When the researchers looked at IL-2 and interferon gamma production together, responses were significantly higher in elite controllers than viremic controllers or progressors (both for HIV-specific CD4 T cells and CD8 T cells), but there was still heterogeneity in that these responses were not detectable in some individuals. Interestingly, elite controllers had the highest ratio of IL-2+interferon-gamma-producing HIV-specific CD4 T cells to HIV-specific CD8 T cells while chronic progressors had the lowest, suggesting – as have many prior studies – that CD4 T cell help plays an important, perhaps undervalued, role in the immune response to HIV. Adding to the heterogeneity, elite controllers also displayed the widest range of CD8 T cell interferon gamma ELISpot responses in terms of both breadth and magnitude, with responses ranging from 2-101 epitopes in breadth and from less than 500 SFC to over 25,000 SFC in magnitude. Despite the range of responses, the vast majority of both elite and viremic controllers displayed responses to many more CD8 T cell epitopes than have been reported to date in recipients of T cell-based HIV vaccine candidates (the average response in the recent Merck trial was to three epitopes).

Consistent with previously published studies, the HIV Gag protein was preferentially targeted among controllers. In progressors, Gag, Pol and Nef were targeted equally and more targeting of Env was observed than in controllers. The researchers also looked at neutralizing antibody responses. Plasma samples from both viremic controllers and progressors showed neutralizing activity against viruses sampled from the same groups as well as against laboratory HIV strains. There were no differences in neutralizing antibody titers between these two groups. Elite controllers had significantly lower neutralizing antibody responses overall but, again, heterogeneity was seen: some individuals had broad neutralizing antibody responses whereas others had very low or undetectable responses.

In concluding, the authors state that: “although elite and viremic controllers share some immunologic features and are distinct from persons with chronic progressive infection, the elite controllers are a distinct subgroup. However, even within these groups there is substantial heterogeneity in all of the parameters studied, which suggests that there are as-yet-undefined viral or host factors or combinations of factors that contribute to this remarkable phenotype.” They also cite the elite controller study linked to above and their hope that this large collaborative effort will better define the pathways that lead to durable control of HIV replication.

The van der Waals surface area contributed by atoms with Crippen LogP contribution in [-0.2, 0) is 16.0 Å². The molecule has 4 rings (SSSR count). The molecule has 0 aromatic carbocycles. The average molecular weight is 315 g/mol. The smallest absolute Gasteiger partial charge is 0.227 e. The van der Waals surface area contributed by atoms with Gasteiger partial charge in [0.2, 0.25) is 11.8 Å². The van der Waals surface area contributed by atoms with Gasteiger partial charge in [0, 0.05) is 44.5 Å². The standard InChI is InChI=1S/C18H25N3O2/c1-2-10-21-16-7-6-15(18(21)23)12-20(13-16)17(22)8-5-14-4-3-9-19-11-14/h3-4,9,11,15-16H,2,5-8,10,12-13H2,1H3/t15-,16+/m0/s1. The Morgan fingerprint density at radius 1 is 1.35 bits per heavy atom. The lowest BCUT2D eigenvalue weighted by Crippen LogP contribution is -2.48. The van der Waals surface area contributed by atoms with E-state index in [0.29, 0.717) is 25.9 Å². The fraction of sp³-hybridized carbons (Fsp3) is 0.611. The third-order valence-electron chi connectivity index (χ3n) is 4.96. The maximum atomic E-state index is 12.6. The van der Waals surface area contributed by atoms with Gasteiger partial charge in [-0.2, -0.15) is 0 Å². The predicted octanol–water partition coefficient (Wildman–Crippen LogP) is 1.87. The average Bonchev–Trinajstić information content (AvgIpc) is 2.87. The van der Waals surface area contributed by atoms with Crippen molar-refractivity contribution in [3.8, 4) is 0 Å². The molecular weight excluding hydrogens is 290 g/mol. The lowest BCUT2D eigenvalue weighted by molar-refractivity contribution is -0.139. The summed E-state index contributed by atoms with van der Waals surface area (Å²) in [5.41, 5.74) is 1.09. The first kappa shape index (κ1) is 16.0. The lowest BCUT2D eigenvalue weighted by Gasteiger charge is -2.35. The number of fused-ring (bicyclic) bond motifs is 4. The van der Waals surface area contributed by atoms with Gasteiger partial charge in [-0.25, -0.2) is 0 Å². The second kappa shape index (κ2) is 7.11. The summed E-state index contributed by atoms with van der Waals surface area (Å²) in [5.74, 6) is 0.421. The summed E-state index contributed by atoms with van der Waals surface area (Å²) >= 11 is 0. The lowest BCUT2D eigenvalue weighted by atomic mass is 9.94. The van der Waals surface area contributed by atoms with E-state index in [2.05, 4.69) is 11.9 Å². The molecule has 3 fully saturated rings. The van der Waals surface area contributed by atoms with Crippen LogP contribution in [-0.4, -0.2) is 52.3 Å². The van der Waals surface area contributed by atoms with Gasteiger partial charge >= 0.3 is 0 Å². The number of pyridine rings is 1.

Two other recent studies offer additional perspectives on the same topic. In the first, Shiv Ghandi and colleagues show that the antiretroviral activity of APOBEC proteins does not appear to explain elite control of HIV replication. [3]

In the second, recently presented at CROI, researchers from Barbara Shacklett’s lab at UC Davis demonstrate that controllers have significantly more polyfunctional HIV-specific CD4 and CD8 T cells in their rectal mucosa, a novel finding indicating that analyses of additional compartments beyond the blood may add to the understanding of the elite controller phenomenon. [4]


  2. Pereyra et al. Genetic and Immunologic Heterogeneity among Persons Who Control HIV Infection in the Absence of Therapy. Journal of Infectious Diseases 2008;197:563–571.
  3. Shiv K et al. Mediated Hypermutation in the Control of Human Immunodeficiency Virus Type 1 in Elite Suppressors. Journal of Virology, March 2008, p. 3125-3130, Vol. 82, No. 6.
  4. Ferre A et al. Polyfunctional HIV-specific T Cells in Rectal Mucosa of HIV Controllers. 15th CROI, Boston, 2008. Abstract 355.